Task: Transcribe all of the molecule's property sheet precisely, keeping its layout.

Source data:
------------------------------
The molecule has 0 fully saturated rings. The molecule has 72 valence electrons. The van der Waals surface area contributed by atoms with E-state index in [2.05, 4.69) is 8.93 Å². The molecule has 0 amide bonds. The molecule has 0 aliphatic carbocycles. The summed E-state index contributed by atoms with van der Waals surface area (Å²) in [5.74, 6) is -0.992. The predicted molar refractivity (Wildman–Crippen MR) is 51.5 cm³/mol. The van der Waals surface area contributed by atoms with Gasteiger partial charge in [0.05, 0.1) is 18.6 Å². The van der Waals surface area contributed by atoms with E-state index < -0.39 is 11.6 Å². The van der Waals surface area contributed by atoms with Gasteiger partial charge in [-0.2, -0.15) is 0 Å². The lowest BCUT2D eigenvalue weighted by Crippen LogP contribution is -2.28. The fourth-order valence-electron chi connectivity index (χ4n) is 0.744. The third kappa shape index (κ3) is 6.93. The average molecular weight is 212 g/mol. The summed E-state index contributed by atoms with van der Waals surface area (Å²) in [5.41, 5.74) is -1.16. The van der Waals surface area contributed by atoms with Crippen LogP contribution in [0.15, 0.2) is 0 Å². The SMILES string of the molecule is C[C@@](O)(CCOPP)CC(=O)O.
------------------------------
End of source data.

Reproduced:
The molecule has 0 fully saturated rings. The molecule has 72 valence electrons. The van der Waals surface area contributed by atoms with E-state index in [2.05, 4.69) is 8.93 Å². The molecule has 0 amide bonds. The molecule has 0 aliphatic carbocycles. The summed E-state index contributed by atoms with van der Waals surface area (Å²) in [5.74, 6) is -0.992. The predicted molar refractivity (Wildman–Crippen MR) is 51.5 cm³/mol. The van der Waals surface area contributed by atoms with Gasteiger partial charge in [0.05, 0.1) is 18.6 Å². The van der Waals surface area contributed by atoms with E-state index < -0.39 is 11.6 Å². The van der Waals surface area contributed by atoms with Gasteiger partial charge in [-0.2, -0.15) is 0 Å². The lowest BCUT2D eigenvalue weighted by Crippen LogP contribution is -2.28. The fourth-order valence-electron chi connectivity index (χ4n) is 0.744. The third kappa shape index (κ3) is 6.93. The average molecular weight is 212 g/mol. The summed E-state index contributed by atoms with van der Waals surface area (Å²) in [5.41, 5.74) is -1.16. The van der Waals surface area contributed by atoms with Crippen LogP contribution in [0.15, 0.2) is 0 Å². The SMILES string of the molecule is C[C@@](O)(CCOPP)CC(=O)O.